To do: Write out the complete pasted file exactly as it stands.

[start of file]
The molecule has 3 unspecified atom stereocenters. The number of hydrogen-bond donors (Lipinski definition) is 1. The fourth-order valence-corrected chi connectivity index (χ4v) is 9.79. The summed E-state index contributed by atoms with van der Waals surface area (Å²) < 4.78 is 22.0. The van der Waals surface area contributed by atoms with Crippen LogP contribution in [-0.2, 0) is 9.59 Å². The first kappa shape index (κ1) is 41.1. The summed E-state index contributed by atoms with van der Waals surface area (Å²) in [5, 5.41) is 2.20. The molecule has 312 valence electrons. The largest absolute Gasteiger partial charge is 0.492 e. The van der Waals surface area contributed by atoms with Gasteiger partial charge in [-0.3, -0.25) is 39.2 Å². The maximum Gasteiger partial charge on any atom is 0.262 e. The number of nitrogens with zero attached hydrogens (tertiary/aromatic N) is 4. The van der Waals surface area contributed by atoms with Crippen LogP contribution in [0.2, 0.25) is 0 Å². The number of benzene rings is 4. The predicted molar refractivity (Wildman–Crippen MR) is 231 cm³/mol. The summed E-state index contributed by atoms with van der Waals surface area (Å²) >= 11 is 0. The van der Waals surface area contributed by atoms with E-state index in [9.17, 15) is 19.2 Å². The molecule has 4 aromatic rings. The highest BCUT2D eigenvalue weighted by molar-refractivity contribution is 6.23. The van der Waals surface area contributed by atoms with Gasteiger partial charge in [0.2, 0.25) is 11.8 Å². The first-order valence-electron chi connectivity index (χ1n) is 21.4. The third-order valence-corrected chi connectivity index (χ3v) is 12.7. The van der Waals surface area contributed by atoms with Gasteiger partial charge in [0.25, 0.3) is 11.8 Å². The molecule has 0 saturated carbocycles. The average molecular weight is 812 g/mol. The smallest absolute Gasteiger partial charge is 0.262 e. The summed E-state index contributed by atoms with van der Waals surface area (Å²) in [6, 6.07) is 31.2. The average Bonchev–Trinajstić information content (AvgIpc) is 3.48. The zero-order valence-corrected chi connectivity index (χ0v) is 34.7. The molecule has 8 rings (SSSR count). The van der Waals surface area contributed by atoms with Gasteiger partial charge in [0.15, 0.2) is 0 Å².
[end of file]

The molecule has 3 unspecified atom stereocenters. The number of hydrogen-bond donors (Lipinski definition) is 1. The fourth-order valence-corrected chi connectivity index (χ4v) is 9.79. The summed E-state index contributed by atoms with van der Waals surface area (Å²) < 4.78 is 22.0. The van der Waals surface area contributed by atoms with Crippen LogP contribution in [-0.2, 0) is 9.59 Å². The first kappa shape index (κ1) is 41.1. The summed E-state index contributed by atoms with van der Waals surface area (Å²) in [5, 5.41) is 2.20. The molecule has 312 valence electrons. The largest absolute Gasteiger partial charge is 0.492 e. The van der Waals surface area contributed by atoms with Gasteiger partial charge in [-0.3, -0.25) is 39.2 Å². The maximum Gasteiger partial charge on any atom is 0.262 e. The number of nitrogens with zero attached hydrogens (tertiary/aromatic N) is 4. The van der Waals surface area contributed by atoms with Crippen LogP contribution in [0.2, 0.25) is 0 Å². The number of benzene rings is 4. The predicted molar refractivity (Wildman–Crippen MR) is 231 cm³/mol. The summed E-state index contributed by atoms with van der Waals surface area (Å²) >= 11 is 0. The van der Waals surface area contributed by atoms with E-state index in [9.17, 15) is 19.2 Å². The molecule has 4 aromatic rings. The highest BCUT2D eigenvalue weighted by molar-refractivity contribution is 6.23. The van der Waals surface area contributed by atoms with Gasteiger partial charge in [0.2, 0.25) is 11.8 Å². The first-order valence-electron chi connectivity index (χ1n) is 21.4. The third-order valence-corrected chi connectivity index (χ3v) is 12.7. The van der Waals surface area contributed by atoms with Gasteiger partial charge in [0.25, 0.3) is 11.8 Å². The molecule has 0 saturated carbocycles. The average molecular weight is 812 g/mol. The smallest absolute Gasteiger partial charge is 0.262 e. The summed E-state index contributed by atoms with van der Waals surface area (Å²) in [6, 6.07) is 31.2. The average Bonchev–Trinajstić information content (AvgIpc) is 3.48. The zero-order valence-corrected chi connectivity index (χ0v) is 34.7. The molecule has 8 rings (SSSR count). The van der Waals surface area contributed by atoms with Gasteiger partial charge in [0.15, 0.2) is 0 Å².